A Lifelong Plan for Peace of Mind

Peace of mind is an inner strength that has both emotional and biological value of immense proportions. From it flows true happiness which is not based on material accumulations or peer recognition.

Everyone has the capacity, regardless of background or experience, to obtain this precious commodity. Here is one approach to consider in this quest.

1. Want it. Really want it. If you do, it will be one of your highest priorities in daily life. You will be more open to learning what others have accomplished in order to find peace. There is great wisdom out there in the experience of others. You will soon recognize that peace of mind is an ongoing work in progress, not something you “get” and do not have to maintain.

2. Create a daily reflection time. For most, this is the most difficult part of finding peace because it means cutting into the rapid paced living style that is characteristic of western culture. However, you can find a way to spend 20 minutes just for yourself every day. Get away from it all, and seek the solitude you deserve to replenish your inner life.

3. Review your past life for what you are grateful for. Include the people who helped you, the books that influenced you, your friends, and the experiences that taught you important lessons. And, don’t forget all of the so-called little things, your health, home, automobile, neighborhood, abilities you possess, and hobbies. Write all of this down to reread at specific times when you need to change your consciousness level.

Expanding consciousness (becoming wiser and more understanding of the Self and its connection to a transcendent reality) is a treasure few individuals seek to understand and pursue. Yet, it is at the very core of living fully and with great joy. Notice I capitalized the S in Self in the tradition of Carl Jung, who said that the small self that we know, is our greatest limitation.

4. Each day at reflection time, start by writing down the things you are grateful for that happened the day before, whatever they may be. You made an important sale, an old friend telephoned, you had a great cup of coffee at your favorite shop, one of your kids said “I love you,” you had a great round of golf, or your loan application was approved, are examples. You will profit significantly from where this mind set eventually takes you.

5. Conclude reflection time with fifteen minutes of meditation. Choose any form that you enjoy. Here is one I used for years. Take several deep abdominal breaths to relax. Sit comfortably, legs uncrossed. Choose a four-syllable word you would like to repeat (I used the Aramaic word Maranatha, which means come Lord). Focus on your breathing and each time you exhale repeat your word. Any time your mind wanders, and it will, calmly bring it back to your word. The solitude you find in meditation engenders peace.

6. During your normal day, begin choosing your conflicts carefully. Most of what we get exercised about is not worth the time and energy demanded. Keep putting this question to yourself, “Do I want peace or conflict to dominate my life?” Why get stressed out over a traffic jam or not getting invited to a certain party? Refuse to let others upset you because they don’t follow your way of looking at things.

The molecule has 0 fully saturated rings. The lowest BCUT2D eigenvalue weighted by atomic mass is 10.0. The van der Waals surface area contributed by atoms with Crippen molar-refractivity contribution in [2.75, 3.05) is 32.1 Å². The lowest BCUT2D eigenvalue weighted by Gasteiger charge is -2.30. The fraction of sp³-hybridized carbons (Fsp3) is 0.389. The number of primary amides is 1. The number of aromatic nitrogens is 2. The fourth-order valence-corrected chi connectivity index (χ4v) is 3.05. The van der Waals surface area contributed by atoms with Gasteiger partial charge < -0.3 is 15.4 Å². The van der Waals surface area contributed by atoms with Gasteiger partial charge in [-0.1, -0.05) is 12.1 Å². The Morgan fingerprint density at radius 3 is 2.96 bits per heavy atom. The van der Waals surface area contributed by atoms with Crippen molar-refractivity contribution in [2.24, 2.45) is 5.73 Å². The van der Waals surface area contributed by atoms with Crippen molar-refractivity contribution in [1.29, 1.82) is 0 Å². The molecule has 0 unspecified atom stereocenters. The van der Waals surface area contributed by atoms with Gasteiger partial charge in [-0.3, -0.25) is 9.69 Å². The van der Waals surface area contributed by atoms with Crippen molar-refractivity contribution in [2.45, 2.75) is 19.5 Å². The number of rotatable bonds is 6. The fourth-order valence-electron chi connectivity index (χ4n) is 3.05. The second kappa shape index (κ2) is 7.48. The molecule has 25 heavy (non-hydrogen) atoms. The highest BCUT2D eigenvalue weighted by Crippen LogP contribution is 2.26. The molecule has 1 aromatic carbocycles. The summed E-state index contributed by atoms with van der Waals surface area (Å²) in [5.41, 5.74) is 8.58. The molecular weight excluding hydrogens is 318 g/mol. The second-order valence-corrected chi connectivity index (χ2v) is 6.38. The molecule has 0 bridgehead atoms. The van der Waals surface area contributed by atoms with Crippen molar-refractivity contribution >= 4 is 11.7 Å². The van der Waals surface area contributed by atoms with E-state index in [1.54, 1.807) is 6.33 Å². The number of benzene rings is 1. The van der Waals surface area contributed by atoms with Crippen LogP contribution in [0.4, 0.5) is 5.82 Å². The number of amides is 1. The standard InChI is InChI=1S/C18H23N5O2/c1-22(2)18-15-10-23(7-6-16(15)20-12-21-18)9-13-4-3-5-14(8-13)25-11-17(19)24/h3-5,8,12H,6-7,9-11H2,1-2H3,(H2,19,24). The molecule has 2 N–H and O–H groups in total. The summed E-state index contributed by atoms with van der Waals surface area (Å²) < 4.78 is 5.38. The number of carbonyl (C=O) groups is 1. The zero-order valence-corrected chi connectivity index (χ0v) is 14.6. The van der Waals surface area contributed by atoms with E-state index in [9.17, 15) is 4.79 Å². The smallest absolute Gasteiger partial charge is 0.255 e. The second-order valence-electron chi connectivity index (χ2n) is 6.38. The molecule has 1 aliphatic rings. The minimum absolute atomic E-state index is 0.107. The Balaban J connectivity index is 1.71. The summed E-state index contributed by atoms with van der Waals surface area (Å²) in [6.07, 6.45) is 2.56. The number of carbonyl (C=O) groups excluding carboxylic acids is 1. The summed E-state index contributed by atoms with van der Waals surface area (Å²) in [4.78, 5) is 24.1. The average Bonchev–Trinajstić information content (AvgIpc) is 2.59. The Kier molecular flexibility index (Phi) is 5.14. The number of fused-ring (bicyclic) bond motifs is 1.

In short, avoid thoughts that drain your energy. Choose loving thoughts to energize you because what you give out keeps finding its way back.

7. Focus on the little picture, not the big one. That is, focus on peace in your corner of the world, your work, home and neighborhood and let the world problems be addressed by others more qualified. This does not mean we lose interest in world problems. We vote accordingly, but we can limit the inner turmoil they create each day as we read the newspaper or watch the news. Make the world close to you a better place.

In summary, if you want peace of mind, you have to change your daily routine to include down time where you work on your soul through an emphasis on being aware of and thankful for all that you have. Reflection time is an absolute must.

Peace of mind also means accepting the fact that conflict is a choice that you can turn down most of the time. It will help immensely to surround yourself as much as possible with peace-filled friends.

In any event, you must change what you do on a daily basis or you reap the same stress-filled day. The new peace routine you incorporate–a mere twenty minutes of time–becomes a part of your life, for the rest of your life.

Dr. LaGrand is a grief counselor and the author of eight books, the most recent, the popular Love Lives On: Learning from the Extraordinary Encounters of the Bereaved. He is known world-wide for his research on the Extraordinary Experiences of the bereaved (after-death communication phenomena) and is one of the founders of Hospice of the St. Lawrence Valley, Inc. His free monthly ezine website is http://www.extraordinarygriefexperiences.com

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